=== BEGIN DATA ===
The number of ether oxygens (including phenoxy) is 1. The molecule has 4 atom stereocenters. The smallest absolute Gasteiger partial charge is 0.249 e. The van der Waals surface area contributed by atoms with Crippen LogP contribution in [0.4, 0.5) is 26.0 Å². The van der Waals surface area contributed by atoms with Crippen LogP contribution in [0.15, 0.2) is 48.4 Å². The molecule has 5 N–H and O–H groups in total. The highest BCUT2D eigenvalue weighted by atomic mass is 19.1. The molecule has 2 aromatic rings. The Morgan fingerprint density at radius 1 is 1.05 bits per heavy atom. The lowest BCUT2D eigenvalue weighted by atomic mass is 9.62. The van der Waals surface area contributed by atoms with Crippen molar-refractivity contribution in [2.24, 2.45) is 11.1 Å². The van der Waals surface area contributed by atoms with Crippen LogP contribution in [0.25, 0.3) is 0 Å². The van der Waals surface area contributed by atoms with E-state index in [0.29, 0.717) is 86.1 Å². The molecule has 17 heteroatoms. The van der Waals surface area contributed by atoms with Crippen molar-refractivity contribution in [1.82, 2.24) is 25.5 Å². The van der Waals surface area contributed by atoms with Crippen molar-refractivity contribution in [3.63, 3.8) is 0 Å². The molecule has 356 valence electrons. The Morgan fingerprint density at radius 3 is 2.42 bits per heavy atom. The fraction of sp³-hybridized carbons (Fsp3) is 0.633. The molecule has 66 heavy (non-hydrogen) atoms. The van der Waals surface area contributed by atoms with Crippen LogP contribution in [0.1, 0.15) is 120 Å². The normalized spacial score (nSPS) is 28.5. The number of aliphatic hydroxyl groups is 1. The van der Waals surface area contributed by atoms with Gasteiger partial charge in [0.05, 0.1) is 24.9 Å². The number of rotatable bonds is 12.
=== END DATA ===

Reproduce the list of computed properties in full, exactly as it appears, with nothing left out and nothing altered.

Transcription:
The number of ether oxygens (including phenoxy) is 1. The molecule has 4 atom stereocenters. The smallest absolute Gasteiger partial charge is 0.249 e. The van der Waals surface area contributed by atoms with Crippen LogP contribution in [0.4, 0.5) is 26.0 Å². The van der Waals surface area contributed by atoms with Crippen LogP contribution in [0.15, 0.2) is 48.4 Å². The molecule has 5 N–H and O–H groups in total. The highest BCUT2D eigenvalue weighted by atomic mass is 19.1. The molecule has 2 aromatic rings. The Morgan fingerprint density at radius 1 is 1.05 bits per heavy atom. The lowest BCUT2D eigenvalue weighted by atomic mass is 9.62. The van der Waals surface area contributed by atoms with Crippen molar-refractivity contribution in [2.24, 2.45) is 11.1 Å². The van der Waals surface area contributed by atoms with Crippen LogP contribution in [0.25, 0.3) is 0 Å². The van der Waals surface area contributed by atoms with E-state index in [0.29, 0.717) is 86.1 Å². The molecule has 17 heteroatoms. The van der Waals surface area contributed by atoms with Crippen molar-refractivity contribution in [1.82, 2.24) is 25.5 Å². The van der Waals surface area contributed by atoms with Crippen molar-refractivity contribution in [3.63, 3.8) is 0 Å². The molecule has 356 valence electrons. The Morgan fingerprint density at radius 3 is 2.42 bits per heavy atom. The fraction of sp³-hybridized carbons (Fsp3) is 0.633. The molecule has 66 heavy (non-hydrogen) atoms. The van der Waals surface area contributed by atoms with Crippen LogP contribution in [0.1, 0.15) is 120 Å². The normalized spacial score (nSPS) is 28.5. The number of aliphatic hydroxyl groups is 1. The van der Waals surface area contributed by atoms with Gasteiger partial charge in [0.05, 0.1) is 24.9 Å². The number of rotatable bonds is 12.